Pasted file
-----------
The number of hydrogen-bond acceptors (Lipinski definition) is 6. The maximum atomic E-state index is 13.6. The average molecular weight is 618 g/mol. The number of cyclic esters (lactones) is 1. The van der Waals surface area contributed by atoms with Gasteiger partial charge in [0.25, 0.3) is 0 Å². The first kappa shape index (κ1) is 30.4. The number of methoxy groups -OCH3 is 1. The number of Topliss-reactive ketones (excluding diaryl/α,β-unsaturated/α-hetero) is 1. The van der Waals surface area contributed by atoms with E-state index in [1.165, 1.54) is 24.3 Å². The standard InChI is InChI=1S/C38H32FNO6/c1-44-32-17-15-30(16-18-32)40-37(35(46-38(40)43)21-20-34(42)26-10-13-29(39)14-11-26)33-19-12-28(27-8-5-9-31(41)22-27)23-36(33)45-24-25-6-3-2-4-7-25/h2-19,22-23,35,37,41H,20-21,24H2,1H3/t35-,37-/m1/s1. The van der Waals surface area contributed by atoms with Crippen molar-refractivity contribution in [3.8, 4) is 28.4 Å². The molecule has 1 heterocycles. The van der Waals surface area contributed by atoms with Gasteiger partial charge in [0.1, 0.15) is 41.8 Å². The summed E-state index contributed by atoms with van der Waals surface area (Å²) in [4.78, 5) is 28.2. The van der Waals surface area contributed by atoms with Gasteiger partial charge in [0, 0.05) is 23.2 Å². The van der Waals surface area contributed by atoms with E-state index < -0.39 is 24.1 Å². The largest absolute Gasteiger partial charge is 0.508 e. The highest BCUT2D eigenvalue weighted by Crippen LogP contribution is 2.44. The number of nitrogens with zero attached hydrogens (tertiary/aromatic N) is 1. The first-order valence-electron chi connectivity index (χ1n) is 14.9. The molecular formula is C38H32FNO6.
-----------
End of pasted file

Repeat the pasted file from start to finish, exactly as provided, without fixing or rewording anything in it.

The number of hydrogen-bond acceptors (Lipinski definition) is 6. The maximum atomic E-state index is 13.6. The average molecular weight is 618 g/mol. The number of cyclic esters (lactones) is 1. The van der Waals surface area contributed by atoms with Gasteiger partial charge in [0.25, 0.3) is 0 Å². The first kappa shape index (κ1) is 30.4. The number of methoxy groups -OCH3 is 1. The number of Topliss-reactive ketones (excluding diaryl/α,β-unsaturated/α-hetero) is 1. The van der Waals surface area contributed by atoms with E-state index in [1.165, 1.54) is 24.3 Å². The standard InChI is InChI=1S/C38H32FNO6/c1-44-32-17-15-30(16-18-32)40-37(35(46-38(40)43)21-20-34(42)26-10-13-29(39)14-11-26)33-19-12-28(27-8-5-9-31(41)22-27)23-36(33)45-24-25-6-3-2-4-7-25/h2-19,22-23,35,37,41H,20-21,24H2,1H3/t35-,37-/m1/s1. The van der Waals surface area contributed by atoms with Crippen molar-refractivity contribution in [3.8, 4) is 28.4 Å². The molecule has 1 heterocycles. The van der Waals surface area contributed by atoms with Gasteiger partial charge in [0.1, 0.15) is 41.8 Å². The summed E-state index contributed by atoms with van der Waals surface area (Å²) in [4.78, 5) is 28.2. The van der Waals surface area contributed by atoms with Gasteiger partial charge in [0, 0.05) is 23.2 Å². The van der Waals surface area contributed by atoms with E-state index < -0.39 is 24.1 Å². The largest absolute Gasteiger partial charge is 0.508 e. The highest BCUT2D eigenvalue weighted by Crippen LogP contribution is 2.44. The number of nitrogens with zero attached hydrogens (tertiary/aromatic N) is 1. The first-order valence-electron chi connectivity index (χ1n) is 14.9. The molecular formula is C38H32FNO6.